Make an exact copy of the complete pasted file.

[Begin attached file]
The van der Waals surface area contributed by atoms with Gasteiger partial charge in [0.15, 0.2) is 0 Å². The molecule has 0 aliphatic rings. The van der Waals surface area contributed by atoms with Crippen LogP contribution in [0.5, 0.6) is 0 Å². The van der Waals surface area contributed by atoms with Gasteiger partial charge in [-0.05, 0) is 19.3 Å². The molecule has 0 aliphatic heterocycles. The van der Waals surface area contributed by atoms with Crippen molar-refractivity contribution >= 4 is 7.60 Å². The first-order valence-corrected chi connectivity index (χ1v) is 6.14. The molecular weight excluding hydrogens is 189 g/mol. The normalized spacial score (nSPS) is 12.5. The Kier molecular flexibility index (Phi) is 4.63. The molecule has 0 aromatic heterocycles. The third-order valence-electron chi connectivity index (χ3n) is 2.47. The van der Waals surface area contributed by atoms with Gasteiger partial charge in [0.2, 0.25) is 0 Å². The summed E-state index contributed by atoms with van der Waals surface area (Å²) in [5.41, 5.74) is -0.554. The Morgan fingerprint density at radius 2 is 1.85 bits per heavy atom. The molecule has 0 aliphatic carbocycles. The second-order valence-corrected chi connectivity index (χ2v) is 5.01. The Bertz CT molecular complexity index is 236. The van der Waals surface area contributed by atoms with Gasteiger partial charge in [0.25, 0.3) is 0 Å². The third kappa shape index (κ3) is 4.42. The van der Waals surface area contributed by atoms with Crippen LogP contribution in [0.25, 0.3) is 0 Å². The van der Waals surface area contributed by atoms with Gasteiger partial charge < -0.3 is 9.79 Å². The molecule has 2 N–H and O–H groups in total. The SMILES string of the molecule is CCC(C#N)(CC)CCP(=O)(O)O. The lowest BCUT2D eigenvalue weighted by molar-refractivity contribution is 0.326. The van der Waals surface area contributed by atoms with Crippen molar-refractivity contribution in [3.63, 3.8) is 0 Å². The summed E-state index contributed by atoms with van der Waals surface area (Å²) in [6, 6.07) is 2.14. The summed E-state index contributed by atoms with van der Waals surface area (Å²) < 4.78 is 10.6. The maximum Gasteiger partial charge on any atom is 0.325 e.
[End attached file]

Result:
The van der Waals surface area contributed by atoms with Gasteiger partial charge in [0.15, 0.2) is 0 Å². The molecule has 0 aliphatic rings. The van der Waals surface area contributed by atoms with Crippen LogP contribution in [0.5, 0.6) is 0 Å². The van der Waals surface area contributed by atoms with Gasteiger partial charge in [-0.05, 0) is 19.3 Å². The molecule has 0 aliphatic heterocycles. The van der Waals surface area contributed by atoms with Crippen molar-refractivity contribution >= 4 is 7.60 Å². The first-order valence-corrected chi connectivity index (χ1v) is 6.14. The molecular weight excluding hydrogens is 189 g/mol. The normalized spacial score (nSPS) is 12.5. The Kier molecular flexibility index (Phi) is 4.63. The molecule has 0 aromatic heterocycles. The third-order valence-electron chi connectivity index (χ3n) is 2.47. The van der Waals surface area contributed by atoms with Gasteiger partial charge in [0.2, 0.25) is 0 Å². The summed E-state index contributed by atoms with van der Waals surface area (Å²) in [5.41, 5.74) is -0.554. The Morgan fingerprint density at radius 2 is 1.85 bits per heavy atom. The molecule has 0 aliphatic carbocycles. The second-order valence-corrected chi connectivity index (χ2v) is 5.01. The Bertz CT molecular complexity index is 236. The van der Waals surface area contributed by atoms with Gasteiger partial charge in [0.25, 0.3) is 0 Å². The third kappa shape index (κ3) is 4.42. The van der Waals surface area contributed by atoms with Crippen LogP contribution in [0.25, 0.3) is 0 Å². The van der Waals surface area contributed by atoms with Gasteiger partial charge < -0.3 is 9.79 Å². The molecule has 2 N–H and O–H groups in total. The SMILES string of the molecule is CCC(C#N)(CC)CCP(=O)(O)O. The lowest BCUT2D eigenvalue weighted by molar-refractivity contribution is 0.326. The van der Waals surface area contributed by atoms with Crippen molar-refractivity contribution in [3.63, 3.8) is 0 Å². The summed E-state index contributed by atoms with van der Waals surface area (Å²) in [6, 6.07) is 2.14. The summed E-state index contributed by atoms with van der Waals surface area (Å²) < 4.78 is 10.6. The maximum Gasteiger partial charge on any atom is 0.325 e.